Not paying enough attention

I only registered the existence of a new UK ID promotion centre after a comment here from Grumpy Bob led me to his blog. I must start paying attention. Just when you think that the ID nonsense is dead, it pops up again, Whack-a-mole style.

Here’s the Guardian version of the story.

This organisation – which claims to represent a non-zero number of scientists – is organising a UK tour featuring Michael Behe. (or “Prof Mike Behe, Professor of Chemistry at Lehigh University, USA,” as they chummily put it.)

There are huge numbers of comments on the Guardian piece, most of which make excellent points. Yet again.

On the Guardian blog page, you can’t miss the shot of the smiling avuncular Dr Alistair Noble, who has plenty of form in this area. You may however overlook this:

The small print of the website says the centre’s activity “is organised under a charitable trust governed by the laws of Guernsey, Channel Islands.
The centre receives funding from individuals and organisations who support its aims… “. (From the Guardian)

Channel Islands. Odd choice of a banking institution for a Scottish lay preacher. Must make it quite a trek to pay in the pennies contributed by enthusiastic individuals…

…Noble denies that the centre is a British branch of Discovery: “We are friends with Discovery and we talk to them, but we are not formally linked. We would be interested in developing links with Europe. We don’t get money from America – it is funded from Britain.” (From the Guardian)

Well, we wouldn’t know about that, would we? What with the trust being set up in the Channel Islands?

Scienz teeching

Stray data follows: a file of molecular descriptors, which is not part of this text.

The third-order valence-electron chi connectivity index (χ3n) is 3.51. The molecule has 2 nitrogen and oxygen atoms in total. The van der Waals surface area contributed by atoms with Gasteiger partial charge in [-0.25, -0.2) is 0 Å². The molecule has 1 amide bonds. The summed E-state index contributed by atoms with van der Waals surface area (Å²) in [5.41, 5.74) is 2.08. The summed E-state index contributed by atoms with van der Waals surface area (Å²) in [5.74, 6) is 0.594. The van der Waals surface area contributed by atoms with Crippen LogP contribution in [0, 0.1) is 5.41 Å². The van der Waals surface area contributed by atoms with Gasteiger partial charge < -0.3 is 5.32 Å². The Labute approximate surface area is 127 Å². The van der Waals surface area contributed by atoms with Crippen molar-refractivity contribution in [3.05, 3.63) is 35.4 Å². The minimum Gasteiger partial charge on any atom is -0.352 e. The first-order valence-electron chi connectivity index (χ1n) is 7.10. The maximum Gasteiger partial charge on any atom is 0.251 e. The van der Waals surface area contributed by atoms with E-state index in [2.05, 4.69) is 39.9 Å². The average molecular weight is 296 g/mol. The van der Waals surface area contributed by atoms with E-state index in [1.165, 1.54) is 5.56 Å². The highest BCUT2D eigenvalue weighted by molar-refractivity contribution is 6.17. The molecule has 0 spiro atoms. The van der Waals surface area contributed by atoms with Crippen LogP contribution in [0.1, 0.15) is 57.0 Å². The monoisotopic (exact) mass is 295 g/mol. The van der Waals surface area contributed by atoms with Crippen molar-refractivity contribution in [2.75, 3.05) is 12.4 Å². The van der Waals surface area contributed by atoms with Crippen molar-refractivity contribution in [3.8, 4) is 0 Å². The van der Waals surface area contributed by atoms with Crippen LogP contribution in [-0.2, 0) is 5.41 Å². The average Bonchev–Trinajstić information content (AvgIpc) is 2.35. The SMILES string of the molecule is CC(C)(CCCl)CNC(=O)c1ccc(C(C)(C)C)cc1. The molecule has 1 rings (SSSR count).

This monumentally silly page on the CIF belief bit of the Guardian website was probably just there to stir up knee-jerk responses. (There are, naturally, thousands of comments.) But, hey, my reflexes are in pretty good shape. So, here goes.

Alistair Noble wrote that “Intelligent design should not be excluded from the study of origins”

As a former science teacher and schools inspector, I am disturbed that proposals for science education are based on near-complete ignorance of intelligent design. I also think the views of “most British people” in this matter should not be so readily set aside.

Even if it were true that “most British people” believed in ID, this doesn’t make it a valid scientific theory nor imply that “most British people” are qualified to decide what pseudo -science is taught in schools.

The fact is that that “most British people” (hmm, me included) don’t know enough about biology to get a GCSE in it. Choosing a theory of life is not like casting a vote on XFactor.

He argues that ID is nothing to do with religion; life is complex and beautiful; it seems designed so it must have been….

It is easily overlooked that the origin of life, the integrated complexity of biological systems and the vast information content of DNA have not been adequately explained by purely materialistic or neo-Darwinian processes. Indeed it is hard to see how they ever will.

But hey, this is not about religion….

It is an all too common error to confuse intelligent design with religious belief.

The intellectual dishonesty of this claim – that it’s not religiously based – is quite telling. What specific “science” did he teach?

If Intelligent design constitutes a good scientific theory, why draw the line at using it in biology? What about physics? What about cosmology?
“A magic man did it” applies even more aptly to these subjects, surely?

It’s certainly possible that our models of “evolution” will be proven to be false by some new and better explanation of biological processes. That’s science. ….. It is well nigh inconceivable that science will ever decide that the magic man is an explanation for anything.

Alistair’s Guardian profile says

Dr Alastair Noble is an educational consultant and lay preacher, and a former teacher and research chemist

Research chemistry? Why bother? Surely, the magic man made all the chemicals and chemical transformations. Why not just read Genesis instead of messing about getting research results?

Lay preacher? He argued that ID is real science, and can’t be confused with religion (see above) So his being a lay preacher is just a coincidence. Indeed a coincidence so uncanny that it can only have been designed by a superior being.

A few links, chosen randomly by my own intelligent design, to other blogs discussing this nonsense better than I have, and indeed, having done so in a rather more timely fashion.
Wonderful life
Richard Dawkins, net